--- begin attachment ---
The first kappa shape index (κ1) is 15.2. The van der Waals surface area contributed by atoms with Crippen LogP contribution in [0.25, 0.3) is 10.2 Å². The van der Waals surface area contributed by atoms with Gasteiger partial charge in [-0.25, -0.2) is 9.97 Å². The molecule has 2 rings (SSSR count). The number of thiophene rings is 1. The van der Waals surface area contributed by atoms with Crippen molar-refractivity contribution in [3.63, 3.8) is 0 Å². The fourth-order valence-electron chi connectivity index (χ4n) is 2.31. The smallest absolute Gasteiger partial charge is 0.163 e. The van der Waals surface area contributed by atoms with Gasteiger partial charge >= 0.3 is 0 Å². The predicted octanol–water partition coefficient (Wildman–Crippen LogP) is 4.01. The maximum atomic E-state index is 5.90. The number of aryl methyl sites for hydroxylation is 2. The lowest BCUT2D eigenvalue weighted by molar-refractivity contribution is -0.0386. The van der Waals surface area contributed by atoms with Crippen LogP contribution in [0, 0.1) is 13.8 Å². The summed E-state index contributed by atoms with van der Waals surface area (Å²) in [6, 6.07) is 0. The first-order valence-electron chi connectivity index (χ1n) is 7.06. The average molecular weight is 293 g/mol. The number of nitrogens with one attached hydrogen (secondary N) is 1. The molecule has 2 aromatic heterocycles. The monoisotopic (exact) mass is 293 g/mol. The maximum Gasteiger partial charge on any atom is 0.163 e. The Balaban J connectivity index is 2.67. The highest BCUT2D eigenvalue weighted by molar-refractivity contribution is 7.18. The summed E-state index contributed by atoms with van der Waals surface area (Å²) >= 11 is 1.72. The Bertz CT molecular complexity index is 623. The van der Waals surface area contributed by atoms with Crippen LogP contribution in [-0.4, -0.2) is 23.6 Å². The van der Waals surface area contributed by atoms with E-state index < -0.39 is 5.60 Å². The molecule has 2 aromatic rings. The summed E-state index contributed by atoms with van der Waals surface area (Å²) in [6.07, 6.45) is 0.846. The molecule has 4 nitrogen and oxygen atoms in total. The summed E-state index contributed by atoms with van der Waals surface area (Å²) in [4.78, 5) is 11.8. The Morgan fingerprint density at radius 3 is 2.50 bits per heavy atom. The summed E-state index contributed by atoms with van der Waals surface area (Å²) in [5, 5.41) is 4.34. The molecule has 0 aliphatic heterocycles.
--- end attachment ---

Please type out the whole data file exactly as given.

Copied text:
The first kappa shape index (κ1) is 15.2. The van der Waals surface area contributed by atoms with Crippen LogP contribution in [0.25, 0.3) is 10.2 Å². The van der Waals surface area contributed by atoms with Gasteiger partial charge in [-0.25, -0.2) is 9.97 Å². The molecule has 2 rings (SSSR count). The number of thiophene rings is 1. The van der Waals surface area contributed by atoms with Crippen molar-refractivity contribution in [3.63, 3.8) is 0 Å². The fourth-order valence-electron chi connectivity index (χ4n) is 2.31. The smallest absolute Gasteiger partial charge is 0.163 e. The van der Waals surface area contributed by atoms with Gasteiger partial charge >= 0.3 is 0 Å². The predicted octanol–water partition coefficient (Wildman–Crippen LogP) is 4.01. The maximum atomic E-state index is 5.90. The number of aryl methyl sites for hydroxylation is 2. The lowest BCUT2D eigenvalue weighted by molar-refractivity contribution is -0.0386. The van der Waals surface area contributed by atoms with Crippen LogP contribution in [0, 0.1) is 13.8 Å². The summed E-state index contributed by atoms with van der Waals surface area (Å²) in [6, 6.07) is 0. The first-order valence-electron chi connectivity index (χ1n) is 7.06. The average molecular weight is 293 g/mol. The number of nitrogens with one attached hydrogen (secondary N) is 1. The molecule has 2 aromatic heterocycles. The monoisotopic (exact) mass is 293 g/mol. The maximum Gasteiger partial charge on any atom is 0.163 e. The Balaban J connectivity index is 2.67. The highest BCUT2D eigenvalue weighted by molar-refractivity contribution is 7.18. The summed E-state index contributed by atoms with van der Waals surface area (Å²) >= 11 is 1.72. The Bertz CT molecular complexity index is 623. The van der Waals surface area contributed by atoms with Crippen LogP contribution in [-0.4, -0.2) is 23.6 Å². The van der Waals surface area contributed by atoms with E-state index < -0.39 is 5.60 Å². The molecule has 2 aromatic rings. The summed E-state index contributed by atoms with van der Waals surface area (Å²) in [6.07, 6.45) is 0.846. The molecule has 4 nitrogen and oxygen atoms in total. The summed E-state index contributed by atoms with van der Waals surface area (Å²) in [4.78, 5) is 11.8. The Morgan fingerprint density at radius 3 is 2.50 bits per heavy atom. The summed E-state index contributed by atoms with van der Waals surface area (Å²) in [5, 5.41) is 4.34. The molecule has 0 aliphatic heterocycles.